An essay is a genre of writing built on argument.
In this essay, you must frame an original argument, engaging materials in the unit from your particular point of view.
Also, the idea of originality in essay writing does not refer to ideas that have never been considered.
Rather ,essays provide you with an opportunity to develop your own arguments, to read primary and secondary materials in critical ways, and to engage in your own analysis of texts in building your argument.
However, while all essays are in this sense ‘original’ works, the research component refers to your ability to engage with the source materials we’ve
discussed in this subject.
Your engagement with source material will help to broaden your understanding of topics covered, and enrich your approach to analysis and argument. Scholarly materials enable you to ask more incisive questions about texts and contexts; they enable you to reflect on your own position, testing its validity; and perhaps most importantly, they enable you to support your claims with evidence.
This is the basis of all research: an original position taken (argument) supported by research within the field.
You must using required readings(Bordwell D. & Thompson K. (2013). Film Art: An Introduction (10th ed.). New York: McGraw-Hill), as well as some additional reading.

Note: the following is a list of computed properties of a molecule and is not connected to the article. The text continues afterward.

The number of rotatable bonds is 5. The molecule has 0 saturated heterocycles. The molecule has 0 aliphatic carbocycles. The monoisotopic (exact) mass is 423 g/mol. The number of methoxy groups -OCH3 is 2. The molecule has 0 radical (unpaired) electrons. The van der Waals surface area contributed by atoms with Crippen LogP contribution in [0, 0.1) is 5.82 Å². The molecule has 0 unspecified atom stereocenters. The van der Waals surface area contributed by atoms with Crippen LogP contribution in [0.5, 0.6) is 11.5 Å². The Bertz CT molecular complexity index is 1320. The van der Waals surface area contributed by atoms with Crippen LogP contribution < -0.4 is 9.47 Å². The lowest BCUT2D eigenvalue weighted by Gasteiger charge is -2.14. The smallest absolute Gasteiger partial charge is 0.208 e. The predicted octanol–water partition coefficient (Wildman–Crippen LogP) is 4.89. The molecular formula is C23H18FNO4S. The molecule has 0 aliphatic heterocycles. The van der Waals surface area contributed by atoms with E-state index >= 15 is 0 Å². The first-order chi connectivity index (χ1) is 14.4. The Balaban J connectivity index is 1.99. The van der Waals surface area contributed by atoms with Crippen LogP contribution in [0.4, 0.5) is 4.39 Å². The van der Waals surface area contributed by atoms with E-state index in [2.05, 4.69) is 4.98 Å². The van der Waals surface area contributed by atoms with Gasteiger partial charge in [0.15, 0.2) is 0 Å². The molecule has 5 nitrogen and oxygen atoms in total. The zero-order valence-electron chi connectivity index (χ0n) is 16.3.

*Must read this book ‘Film Art: An Introduction’ for this essay. Eg. In text reference required this book.
Q. Essay Topic : This is research essay. Film positions its spectator; indeed, we could say that film is one of the profound vehicles for ideology of the twentieth century. Do you agree? This essay must be based on a book from (Bordwell D. & Thompson K. (2013). Film Art: An Introduction (10th ed.). New York: McGraw-Hill) and two additional readings which are scholarly materials.
Offer an analysis of film ‘Children of Men’ and/or ‘Marie Antoinette’ and/or ‘Casablanca’. Choose Two Films please.
Words limit 2000words
How to write well in this Essay
What is a thesis statement?
A thesis statement:
tells the reader how you will interpret the significance of the subject matter under
is a road map for the paper; in other words, it tells the reader what to expect from the rest
of the paper.
directly answers the question asked of you. A thesis is an interpretation of a question or
subject, not the subject itself. The subject, or topic, of an essay might be World War II or
Moby Dick; a thesis must then offer a way to understand the war or the novel.
makes a claim that others might dispute.
is usually a single sentence somewhere in your first paragraph that presents your argument
to the reader. The rest of the paper, the body of the essay, gathers and organizes evidence
that will persuade the reader of the logic of your interpretation.
If your assignment asks you to take a position or develop a claim about a subject, you may
need to convey that position or claim in a thesis statement near the beginning of your draft.
The assignment may not explicitly state that you need a thesis statement because your